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The Journey of Xuanzang
by Anandajoti, The Buddhist Channel, June 5, 2011
Taipei, Taiwan -- The Journey of Xuanzang is a lavishly illustrated biography of the great Chinese traveler and translator Xuanzang, based on his own Records of the Western World, and on a book written by two of his disciples entitled A Biography of the Tripitaka Master.
The series was made by Fo Guang Shan temple’s Beautiful Life TV (BLTV) in Taiwan and broadcast in 12 parts of a little under 30 minutes each.
The story in this biography is told in Chinese by a narrator (with subtitles), with the occasional reading of dialogue recorded in the books, which is accompanied by scene enactments. The documentary goes to many of the places Xuanzang visited, and sometimes reconstructs them.
Finding that the Buddhist scriptures in China were incomplete and in something of a disarray in the 7th century AD, Xuanzang determined to travel overland to India in the hope of studying there and bringing back the Teaching.
He left China in 629 AD, and after an incredibly difficult journey along the Silk Road and across the Hindu Kush, he eventually arrived three years later in Kashmir in 631, and spent the next two years studying there.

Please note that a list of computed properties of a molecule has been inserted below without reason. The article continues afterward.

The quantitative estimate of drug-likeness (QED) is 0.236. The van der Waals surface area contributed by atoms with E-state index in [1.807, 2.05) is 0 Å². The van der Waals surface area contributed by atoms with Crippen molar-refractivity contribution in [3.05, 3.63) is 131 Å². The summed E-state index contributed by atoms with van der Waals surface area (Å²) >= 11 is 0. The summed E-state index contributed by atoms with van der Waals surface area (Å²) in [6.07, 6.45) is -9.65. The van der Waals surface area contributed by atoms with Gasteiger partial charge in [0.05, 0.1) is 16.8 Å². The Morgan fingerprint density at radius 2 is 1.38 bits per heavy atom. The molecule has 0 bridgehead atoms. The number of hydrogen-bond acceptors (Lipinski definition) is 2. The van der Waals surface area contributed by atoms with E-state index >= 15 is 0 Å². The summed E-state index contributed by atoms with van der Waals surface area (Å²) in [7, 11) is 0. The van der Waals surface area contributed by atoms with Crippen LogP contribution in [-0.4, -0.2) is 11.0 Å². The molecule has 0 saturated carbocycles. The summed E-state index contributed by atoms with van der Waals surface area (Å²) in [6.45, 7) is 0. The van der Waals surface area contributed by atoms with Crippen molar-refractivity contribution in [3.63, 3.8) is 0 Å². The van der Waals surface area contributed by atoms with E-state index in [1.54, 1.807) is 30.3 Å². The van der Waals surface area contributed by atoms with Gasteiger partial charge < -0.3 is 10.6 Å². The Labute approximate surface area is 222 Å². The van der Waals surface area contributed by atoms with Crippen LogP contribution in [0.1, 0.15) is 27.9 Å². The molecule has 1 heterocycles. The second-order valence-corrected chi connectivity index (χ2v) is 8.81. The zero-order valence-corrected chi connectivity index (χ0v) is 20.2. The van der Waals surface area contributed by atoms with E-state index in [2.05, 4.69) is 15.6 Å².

From there he traveled down into the Ganges Basin, taking in the pilgrimage sites, and eventually onto the great medieval Buddhist University at Nalanda, where he was to spend most of the next decade studying under its famous Abbot, Ven. Silabhadra, who taught the Yogacara school of Buddhism.
When he returned to China in 645, 17 years after leaving the country he was greeted as a hero by the Emperor Taizong of the newly founded Tang Dynasty.
He brought with him a treasure trove of scriptures, including the following:
Mahayana Sutra: 224 items
Mahayana Sastra: 192
Sthaviravada Sutra, Sastra and Vinaya: 14
Mahasa?gika Sutra, Sastra and Vinaya: 15
Mahisasaka Sutra, Sastra and Vinaya: 22
Sa?mitiya Sutra, Sastra and Vinaya: 15
Kasyapiya Sutra, Sastra and Vinaya: 17
Dharmaguptaka Sutra, Sastra and Vinaya: 42
Sarvastivadi Sutra, Sastra and Vinaya: 67
Yin-lun (Treatises on the Science of Inference): 36
Sheng-lun (Etymological Treatises): 13
and dedicated the rest of his life to supervising the translation of the texts into Chinese.
Xuanzang is one of the great heroes of Chinese Buddhism and anyone interested in the history of Buddhism in the Medieval period, especially as it was understood and practiced in India and in China, should try and see this series.
The difficulties Xuanzang had to overcome on his journey, the determination with which he fulfilled his self-appointed task, and his dedication to the cause of religious studies also make this a story of great human adventure and endeavour.
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